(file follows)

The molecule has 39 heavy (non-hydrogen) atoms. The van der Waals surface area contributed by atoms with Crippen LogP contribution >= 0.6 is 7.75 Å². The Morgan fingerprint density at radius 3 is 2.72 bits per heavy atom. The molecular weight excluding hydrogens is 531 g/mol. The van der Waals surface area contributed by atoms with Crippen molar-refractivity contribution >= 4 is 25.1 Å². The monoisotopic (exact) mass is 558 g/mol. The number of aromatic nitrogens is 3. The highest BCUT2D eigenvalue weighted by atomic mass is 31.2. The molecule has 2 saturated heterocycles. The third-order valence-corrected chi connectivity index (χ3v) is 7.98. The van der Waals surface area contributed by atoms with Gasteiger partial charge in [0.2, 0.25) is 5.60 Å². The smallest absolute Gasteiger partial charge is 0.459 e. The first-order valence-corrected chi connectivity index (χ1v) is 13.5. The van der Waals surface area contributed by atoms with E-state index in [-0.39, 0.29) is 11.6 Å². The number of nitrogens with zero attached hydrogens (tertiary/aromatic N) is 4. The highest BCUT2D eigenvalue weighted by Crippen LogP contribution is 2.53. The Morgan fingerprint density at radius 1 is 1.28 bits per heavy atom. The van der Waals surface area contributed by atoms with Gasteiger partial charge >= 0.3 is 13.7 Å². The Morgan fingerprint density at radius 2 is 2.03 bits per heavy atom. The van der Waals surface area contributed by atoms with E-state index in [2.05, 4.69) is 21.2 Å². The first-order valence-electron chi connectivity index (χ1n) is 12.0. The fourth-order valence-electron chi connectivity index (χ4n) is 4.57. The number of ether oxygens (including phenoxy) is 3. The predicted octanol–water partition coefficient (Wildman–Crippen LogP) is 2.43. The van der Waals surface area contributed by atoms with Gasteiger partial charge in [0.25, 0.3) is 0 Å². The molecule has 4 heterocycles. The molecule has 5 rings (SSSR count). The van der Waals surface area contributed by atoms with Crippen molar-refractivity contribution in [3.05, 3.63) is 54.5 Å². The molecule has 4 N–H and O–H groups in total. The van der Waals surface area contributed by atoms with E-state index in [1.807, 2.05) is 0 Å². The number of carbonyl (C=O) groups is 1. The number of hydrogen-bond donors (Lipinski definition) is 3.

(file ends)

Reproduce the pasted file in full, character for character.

The molecule has 39 heavy (non-hydrogen) atoms. The van der Waals surface area contributed by atoms with Crippen LogP contribution >= 0.6 is 7.75 Å². The Morgan fingerprint density at radius 3 is 2.72 bits per heavy atom. The molecular weight excluding hydrogens is 531 g/mol. The van der Waals surface area contributed by atoms with Crippen molar-refractivity contribution >= 4 is 25.1 Å². The monoisotopic (exact) mass is 558 g/mol. The number of aromatic nitrogens is 3. The highest BCUT2D eigenvalue weighted by atomic mass is 31.2. The molecule has 2 saturated heterocycles. The third-order valence-corrected chi connectivity index (χ3v) is 7.98. The van der Waals surface area contributed by atoms with Gasteiger partial charge in [0.2, 0.25) is 5.60 Å². The smallest absolute Gasteiger partial charge is 0.459 e. The first-order valence-corrected chi connectivity index (χ1v) is 13.5. The van der Waals surface area contributed by atoms with E-state index in [-0.39, 0.29) is 11.6 Å². The number of nitrogens with zero attached hydrogens (tertiary/aromatic N) is 4. The highest BCUT2D eigenvalue weighted by Crippen LogP contribution is 2.53. The Morgan fingerprint density at radius 1 is 1.28 bits per heavy atom. The van der Waals surface area contributed by atoms with Gasteiger partial charge >= 0.3 is 13.7 Å². The Morgan fingerprint density at radius 2 is 2.03 bits per heavy atom. The van der Waals surface area contributed by atoms with E-state index in [2.05, 4.69) is 21.2 Å². The first-order valence-electron chi connectivity index (χ1n) is 12.0. The fourth-order valence-electron chi connectivity index (χ4n) is 4.57. The number of ether oxygens (including phenoxy) is 3. The predicted octanol–water partition coefficient (Wildman–Crippen LogP) is 2.43. The van der Waals surface area contributed by atoms with Gasteiger partial charge in [0.25, 0.3) is 0 Å². The molecule has 4 heterocycles. The molecule has 5 rings (SSSR count). The van der Waals surface area contributed by atoms with Crippen molar-refractivity contribution in [3.05, 3.63) is 54.5 Å². The molecule has 4 N–H and O–H groups in total. The van der Waals surface area contributed by atoms with E-state index in [1.807, 2.05) is 0 Å². The number of carbonyl (C=O) groups is 1. The number of hydrogen-bond donors (Lipinski definition) is 3.